A population of humpback shrimp inhabiting Drury Inlet, British Columbia, was surveyed in November 2001 and March 2002 with trawl and trap fishing gear. Trawl catches were more representative of the shrimp population than trap catches in terms of age-structure and sex-stage proportions. Shrimp, as much as 81.4 tons, lived on a variety of benthic habitats, including deeper trawlable muddy and shallower untrawlable rocky areas. The shrimp population was comprised mainly of small age 1 shrimp (58% to 66%); the proportion that would be targeted by commercial fishers (i.e., larger older shrimp) was small (3% to 8%). Individual shrimp in the Drury Inlet population were generally smaller than shrimp reported from other areas of the BC coast. Females had not released their eggs in mid November and most (75%) were egg-bearing in mid March. Many more shrimp were in the transitional stage in March (24.9%) compared with November (0.4%). Shrimp numbers declined in trap catches at depths greater than 60 m. In trawlable areas, shrimp were abundant at depths 31 to 40 m and in rocky areas between 21 and 40 m. Egg-bearing females tended to be shallower in March just prior to egg hatch compared with when they were not carrying eggs in November. Males were collected from a broad depth range (11 to 80 m). Shrimp in the transitional stage were collected between 11 and 70 m, with more individuals being collected in shallower areas (11 to 20 m). The natural mortality rate of the population was high (mean M = 2.0). Mean fecundity was 905 ± 377 eggs per individual. We used a curvilinear model to describe the relationship between female size and fecundity. Shrimp with microsporidia infections were found in low prevalence (0.24%) in the sampled population. Humpback shrimp may experience competition for food resources from spiny pink shrimp, prawns, crangons, and eualids. Herring and shiner perch may prey on larval shrimp. Other species that may prey on juvenile and adult shrimp include eelpouts, english sole, sand sole, pricklebacks, giant wrymouths, staghorn sculpins, great sculpins, red rock crabs, and graceful crabs.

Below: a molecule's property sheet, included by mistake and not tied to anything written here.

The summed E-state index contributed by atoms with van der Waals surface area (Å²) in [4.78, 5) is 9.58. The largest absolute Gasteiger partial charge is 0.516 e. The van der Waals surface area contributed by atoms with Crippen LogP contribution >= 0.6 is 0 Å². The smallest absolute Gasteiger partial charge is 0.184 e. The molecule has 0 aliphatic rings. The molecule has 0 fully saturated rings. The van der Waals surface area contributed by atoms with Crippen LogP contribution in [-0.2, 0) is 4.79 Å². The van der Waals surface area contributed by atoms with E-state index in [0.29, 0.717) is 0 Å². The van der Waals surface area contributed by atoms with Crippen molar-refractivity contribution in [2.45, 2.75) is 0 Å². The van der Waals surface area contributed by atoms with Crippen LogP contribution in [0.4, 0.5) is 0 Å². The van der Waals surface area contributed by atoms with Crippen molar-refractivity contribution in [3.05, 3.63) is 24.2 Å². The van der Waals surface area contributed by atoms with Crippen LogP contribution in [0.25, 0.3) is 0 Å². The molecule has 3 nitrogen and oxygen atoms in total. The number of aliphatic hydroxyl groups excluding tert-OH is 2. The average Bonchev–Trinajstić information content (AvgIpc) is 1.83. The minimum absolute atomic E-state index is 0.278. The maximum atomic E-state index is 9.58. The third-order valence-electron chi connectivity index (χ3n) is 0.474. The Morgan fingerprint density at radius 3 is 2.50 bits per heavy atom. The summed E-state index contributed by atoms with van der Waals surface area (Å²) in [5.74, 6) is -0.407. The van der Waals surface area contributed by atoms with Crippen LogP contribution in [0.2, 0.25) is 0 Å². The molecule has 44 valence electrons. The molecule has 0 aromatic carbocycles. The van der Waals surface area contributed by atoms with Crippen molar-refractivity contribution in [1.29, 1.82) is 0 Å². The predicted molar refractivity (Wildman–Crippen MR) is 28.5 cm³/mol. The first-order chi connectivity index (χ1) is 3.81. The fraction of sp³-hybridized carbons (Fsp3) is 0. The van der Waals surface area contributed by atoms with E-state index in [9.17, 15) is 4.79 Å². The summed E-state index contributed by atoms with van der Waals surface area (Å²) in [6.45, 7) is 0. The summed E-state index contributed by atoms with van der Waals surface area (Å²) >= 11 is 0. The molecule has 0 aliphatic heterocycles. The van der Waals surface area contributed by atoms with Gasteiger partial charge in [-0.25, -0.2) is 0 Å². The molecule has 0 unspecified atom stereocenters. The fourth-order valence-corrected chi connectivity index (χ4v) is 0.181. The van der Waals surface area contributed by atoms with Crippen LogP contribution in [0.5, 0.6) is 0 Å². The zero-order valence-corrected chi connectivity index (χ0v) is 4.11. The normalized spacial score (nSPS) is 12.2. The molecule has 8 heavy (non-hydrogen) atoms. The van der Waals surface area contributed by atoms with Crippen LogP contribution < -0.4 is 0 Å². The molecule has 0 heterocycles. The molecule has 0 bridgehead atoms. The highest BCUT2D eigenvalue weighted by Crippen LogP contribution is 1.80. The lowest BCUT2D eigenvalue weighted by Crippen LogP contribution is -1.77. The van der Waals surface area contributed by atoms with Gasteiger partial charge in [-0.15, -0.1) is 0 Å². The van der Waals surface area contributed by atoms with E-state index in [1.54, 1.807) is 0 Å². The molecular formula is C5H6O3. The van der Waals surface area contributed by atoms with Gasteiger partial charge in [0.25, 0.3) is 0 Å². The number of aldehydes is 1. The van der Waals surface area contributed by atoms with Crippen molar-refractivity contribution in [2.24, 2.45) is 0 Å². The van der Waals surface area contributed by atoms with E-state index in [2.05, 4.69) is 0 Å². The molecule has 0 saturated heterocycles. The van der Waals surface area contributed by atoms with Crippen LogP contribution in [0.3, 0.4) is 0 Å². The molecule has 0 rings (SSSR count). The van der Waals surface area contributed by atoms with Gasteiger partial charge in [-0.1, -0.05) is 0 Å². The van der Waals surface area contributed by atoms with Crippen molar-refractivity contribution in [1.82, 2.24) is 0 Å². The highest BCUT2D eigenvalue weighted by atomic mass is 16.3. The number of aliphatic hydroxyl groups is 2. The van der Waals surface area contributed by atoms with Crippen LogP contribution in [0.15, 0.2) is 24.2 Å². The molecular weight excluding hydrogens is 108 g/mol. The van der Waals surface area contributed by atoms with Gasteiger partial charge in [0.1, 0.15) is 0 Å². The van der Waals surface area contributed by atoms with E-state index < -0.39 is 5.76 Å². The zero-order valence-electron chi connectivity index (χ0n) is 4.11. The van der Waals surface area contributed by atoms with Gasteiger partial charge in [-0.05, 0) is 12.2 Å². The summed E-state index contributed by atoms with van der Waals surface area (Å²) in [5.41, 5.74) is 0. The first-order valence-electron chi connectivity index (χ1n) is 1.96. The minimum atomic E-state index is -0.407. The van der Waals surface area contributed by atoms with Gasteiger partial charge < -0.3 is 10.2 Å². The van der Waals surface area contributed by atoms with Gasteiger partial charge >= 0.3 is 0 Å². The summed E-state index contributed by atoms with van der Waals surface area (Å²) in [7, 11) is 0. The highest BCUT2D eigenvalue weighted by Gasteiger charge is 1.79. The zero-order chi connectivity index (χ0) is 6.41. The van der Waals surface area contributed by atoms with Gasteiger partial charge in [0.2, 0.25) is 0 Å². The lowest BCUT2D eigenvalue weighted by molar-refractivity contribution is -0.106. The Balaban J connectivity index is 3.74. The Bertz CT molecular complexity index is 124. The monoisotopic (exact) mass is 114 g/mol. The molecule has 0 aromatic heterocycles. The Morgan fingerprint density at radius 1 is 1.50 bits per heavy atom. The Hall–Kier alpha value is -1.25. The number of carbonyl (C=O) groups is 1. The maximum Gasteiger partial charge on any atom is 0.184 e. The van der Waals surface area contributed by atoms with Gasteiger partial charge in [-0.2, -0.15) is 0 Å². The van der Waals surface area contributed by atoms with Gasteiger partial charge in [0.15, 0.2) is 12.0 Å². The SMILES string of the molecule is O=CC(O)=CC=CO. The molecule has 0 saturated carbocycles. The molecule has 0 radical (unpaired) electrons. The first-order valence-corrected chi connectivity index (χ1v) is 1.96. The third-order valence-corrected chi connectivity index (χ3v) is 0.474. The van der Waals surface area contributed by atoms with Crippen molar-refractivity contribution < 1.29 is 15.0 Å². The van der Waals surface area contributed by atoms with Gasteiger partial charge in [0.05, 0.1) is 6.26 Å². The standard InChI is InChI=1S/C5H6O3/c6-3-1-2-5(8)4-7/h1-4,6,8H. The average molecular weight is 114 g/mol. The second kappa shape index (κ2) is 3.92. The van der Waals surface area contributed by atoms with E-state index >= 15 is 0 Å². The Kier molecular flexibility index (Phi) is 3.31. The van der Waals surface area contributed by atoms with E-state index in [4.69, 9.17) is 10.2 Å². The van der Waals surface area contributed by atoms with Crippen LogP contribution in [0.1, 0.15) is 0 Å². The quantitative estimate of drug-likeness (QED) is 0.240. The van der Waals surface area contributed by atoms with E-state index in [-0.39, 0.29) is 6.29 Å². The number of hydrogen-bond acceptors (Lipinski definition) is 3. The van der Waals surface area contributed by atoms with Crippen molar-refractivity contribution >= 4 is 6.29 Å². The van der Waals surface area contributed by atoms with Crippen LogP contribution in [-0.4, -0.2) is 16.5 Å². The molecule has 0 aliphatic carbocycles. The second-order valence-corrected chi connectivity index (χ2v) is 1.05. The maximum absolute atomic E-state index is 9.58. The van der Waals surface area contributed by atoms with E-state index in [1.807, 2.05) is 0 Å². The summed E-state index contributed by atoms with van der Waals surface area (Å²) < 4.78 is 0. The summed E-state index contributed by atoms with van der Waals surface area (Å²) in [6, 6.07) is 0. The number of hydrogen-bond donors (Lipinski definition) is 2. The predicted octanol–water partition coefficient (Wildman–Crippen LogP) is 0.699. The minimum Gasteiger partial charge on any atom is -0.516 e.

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Vol. 24 • No. 1